Thrombus Aspiration during Percutaneous coronary intervention in Acute myocardial infarction Study (TAPAS)--study design.
ABSTRACT Embolization of atherothrombotic material is common during percutaneous coronary intervention (PCI) in acute myocardial infarction (MI). This may lead to distal vessel occlusion resulting in impaired myocardial perfusion, which is associated with larger infarct size and increased mortality. Adjunctive devices for PCI to protect the microcirculation have been developed. We intend to determine whether aspiration of thrombotic material before stent implantation of the infarct-related coronary artery results in improved myocardial perfusion compared with conventional primary PCI.
TAPAS is a single-center, prospective, randomized trial with a planned inclusion of 1080 patients with ST-elevation MI. Patients are assigned to treatment with thrombus aspiration with the 6F Export Aspiration Catheter (Medtronic Corporation, Santa Rosa, Calif) or to balloon angioplasty before stent implantation in the infarct-related artery. All patients will be treated medically according to current international guidelines including glycoprotein IIb/IIIa inhibitors before PCI. Randomization will be performed before coronary angiography. The primary end point is angiographic myocardial blush grade of <2. Secondary end points are enzymatic infarct size, ST-segment elevation resolution and persistent ST-segment elevation, postprocedural distal embolization, and Major Adverse Cardiac Events at 30 days and 1 year.
If thrombus aspiration significantly improves myocardial perfusion, it will lend support to the use of this treatment as part of the standard approach in patients with acute MI.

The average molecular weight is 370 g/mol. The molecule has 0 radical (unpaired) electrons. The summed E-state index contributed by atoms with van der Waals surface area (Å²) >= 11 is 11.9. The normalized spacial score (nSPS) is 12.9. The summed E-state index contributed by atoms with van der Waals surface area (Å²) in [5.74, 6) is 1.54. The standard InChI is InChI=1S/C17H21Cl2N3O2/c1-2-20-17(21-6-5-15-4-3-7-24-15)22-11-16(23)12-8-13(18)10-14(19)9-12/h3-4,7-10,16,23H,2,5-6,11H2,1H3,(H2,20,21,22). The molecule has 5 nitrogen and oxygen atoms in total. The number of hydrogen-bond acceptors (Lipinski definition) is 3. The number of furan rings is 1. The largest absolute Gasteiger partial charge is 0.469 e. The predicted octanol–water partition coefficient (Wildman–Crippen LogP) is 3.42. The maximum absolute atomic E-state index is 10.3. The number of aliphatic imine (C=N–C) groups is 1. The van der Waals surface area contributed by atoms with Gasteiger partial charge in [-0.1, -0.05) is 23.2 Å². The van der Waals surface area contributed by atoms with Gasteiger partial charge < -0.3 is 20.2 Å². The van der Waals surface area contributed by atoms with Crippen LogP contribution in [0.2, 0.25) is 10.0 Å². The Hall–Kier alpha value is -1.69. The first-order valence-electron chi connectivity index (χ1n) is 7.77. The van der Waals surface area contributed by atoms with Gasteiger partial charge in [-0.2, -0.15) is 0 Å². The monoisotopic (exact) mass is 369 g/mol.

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ABSTRACT: Thrombectomy in patients with ST-elevation myocardial infarction (STEMI) undergoing percutaneous coronary intervention (PCI) is associated to better myocardial reperfusion. However, no single trial was adequately powered to asses the impact of thrombectomy on long-term clinical outcome and to identify patients at higher benefit. Thus, we sought to assess these issues in a collaborative individual patient-data pooled analysis of randomized studies (study acronym: ATTEMPT, number of registration: NCT00766740). Individual data of 2686 patients enrolled in 11 trials entered the pooled analysis. Primary endpoint of the study was all-cause mortality. Major adverse cardiac events (MACE) were considered as the occurrence of all-cause death and/or target lesion/vessel revascularization and/or myocardial infarction (MI). Subgroups analysis was planned according to type of thrombectomy device (manual or non-manual), diabetic status, IIb/IIIa-inhibitor therapy, ischaemic time, infarct-related artery, pre-PCI TIMI flow. Clinical follow-up was available in 2674 (99.6%) patients at a median of 365 days. Kaplan-Meier analysis showed that allocation to thrombectomy was associated with significantly lower all-cause mortality (P = 0.049). Thrombectomy was also associated with significantly reduced MACE (P = 0.011) and death + MI rate during the follow-up (P = 0.015). Subgroups analysis showed that thrombectomy is associated to improved survival in patients treated with IIb/IIIa-inhibitors (P = 0.045) and that the survival benefit is confined to patients treated in manual thrombectomy trials (P = 0.011). The present large pooled analysis of randomized trials suggests that thrombectomy (in particular manual thrombectomy) significantly improves the clinical outcome in patients with STEMI undergoing mechanical reperfusion and that its effect may be additional to that of IIb/IIIa-inhibitors.European Heart Journal 10/2009; 30(18):2193-203. · 14.10 Impact Factor